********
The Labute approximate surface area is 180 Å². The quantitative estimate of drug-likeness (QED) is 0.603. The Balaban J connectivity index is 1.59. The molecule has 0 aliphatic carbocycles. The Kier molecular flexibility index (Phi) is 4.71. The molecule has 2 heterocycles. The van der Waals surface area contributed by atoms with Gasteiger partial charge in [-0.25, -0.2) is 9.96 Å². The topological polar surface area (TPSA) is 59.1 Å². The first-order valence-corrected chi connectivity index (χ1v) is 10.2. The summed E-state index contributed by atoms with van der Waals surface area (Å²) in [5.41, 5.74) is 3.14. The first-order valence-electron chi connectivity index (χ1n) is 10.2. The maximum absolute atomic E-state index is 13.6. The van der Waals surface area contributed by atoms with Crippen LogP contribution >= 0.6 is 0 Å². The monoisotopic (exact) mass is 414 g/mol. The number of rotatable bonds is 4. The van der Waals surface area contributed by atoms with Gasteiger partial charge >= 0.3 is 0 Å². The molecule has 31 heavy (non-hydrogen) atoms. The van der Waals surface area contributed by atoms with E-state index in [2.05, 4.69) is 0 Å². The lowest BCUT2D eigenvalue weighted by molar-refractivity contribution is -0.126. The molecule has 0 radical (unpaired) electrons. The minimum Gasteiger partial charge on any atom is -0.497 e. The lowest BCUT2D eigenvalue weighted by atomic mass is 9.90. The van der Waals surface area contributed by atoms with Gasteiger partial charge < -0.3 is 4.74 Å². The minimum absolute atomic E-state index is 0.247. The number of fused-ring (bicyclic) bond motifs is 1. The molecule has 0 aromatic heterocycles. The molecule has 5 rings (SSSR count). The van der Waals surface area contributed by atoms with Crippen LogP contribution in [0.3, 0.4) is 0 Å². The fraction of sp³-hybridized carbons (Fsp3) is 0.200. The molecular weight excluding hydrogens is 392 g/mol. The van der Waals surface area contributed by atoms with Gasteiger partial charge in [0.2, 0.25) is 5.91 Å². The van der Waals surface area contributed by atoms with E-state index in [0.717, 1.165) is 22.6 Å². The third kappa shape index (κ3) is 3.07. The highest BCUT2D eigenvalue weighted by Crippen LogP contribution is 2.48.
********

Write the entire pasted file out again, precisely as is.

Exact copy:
The Labute approximate surface area is 180 Å². The quantitative estimate of drug-likeness (QED) is 0.603. The Balaban J connectivity index is 1.59. The molecule has 0 aliphatic carbocycles. The Kier molecular flexibility index (Phi) is 4.71. The molecule has 2 heterocycles. The van der Waals surface area contributed by atoms with Gasteiger partial charge in [-0.25, -0.2) is 9.96 Å². The topological polar surface area (TPSA) is 59.1 Å². The first-order valence-corrected chi connectivity index (χ1v) is 10.2. The summed E-state index contributed by atoms with van der Waals surface area (Å²) in [5.41, 5.74) is 3.14. The first-order valence-electron chi connectivity index (χ1n) is 10.2. The maximum absolute atomic E-state index is 13.6. The van der Waals surface area contributed by atoms with Crippen LogP contribution >= 0.6 is 0 Å². The monoisotopic (exact) mass is 414 g/mol. The number of rotatable bonds is 4. The van der Waals surface area contributed by atoms with Gasteiger partial charge >= 0.3 is 0 Å². The molecule has 31 heavy (non-hydrogen) atoms. The van der Waals surface area contributed by atoms with E-state index in [2.05, 4.69) is 0 Å². The lowest BCUT2D eigenvalue weighted by molar-refractivity contribution is -0.126. The molecule has 0 radical (unpaired) electrons. The minimum Gasteiger partial charge on any atom is -0.497 e. The lowest BCUT2D eigenvalue weighted by atomic mass is 9.90. The van der Waals surface area contributed by atoms with Gasteiger partial charge < -0.3 is 4.74 Å². The minimum absolute atomic E-state index is 0.247. The number of fused-ring (bicyclic) bond motifs is 1. The molecule has 0 aromatic heterocycles. The molecule has 5 rings (SSSR count). The van der Waals surface area contributed by atoms with Crippen LogP contribution in [0.3, 0.4) is 0 Å². The fraction of sp³-hybridized carbons (Fsp3) is 0.200. The molecular weight excluding hydrogens is 392 g/mol. The van der Waals surface area contributed by atoms with Gasteiger partial charge in [0.2, 0.25) is 5.91 Å². The van der Waals surface area contributed by atoms with E-state index in [0.717, 1.165) is 22.6 Å². The third kappa shape index (κ3) is 3.07. The highest BCUT2D eigenvalue weighted by Crippen LogP contribution is 2.48.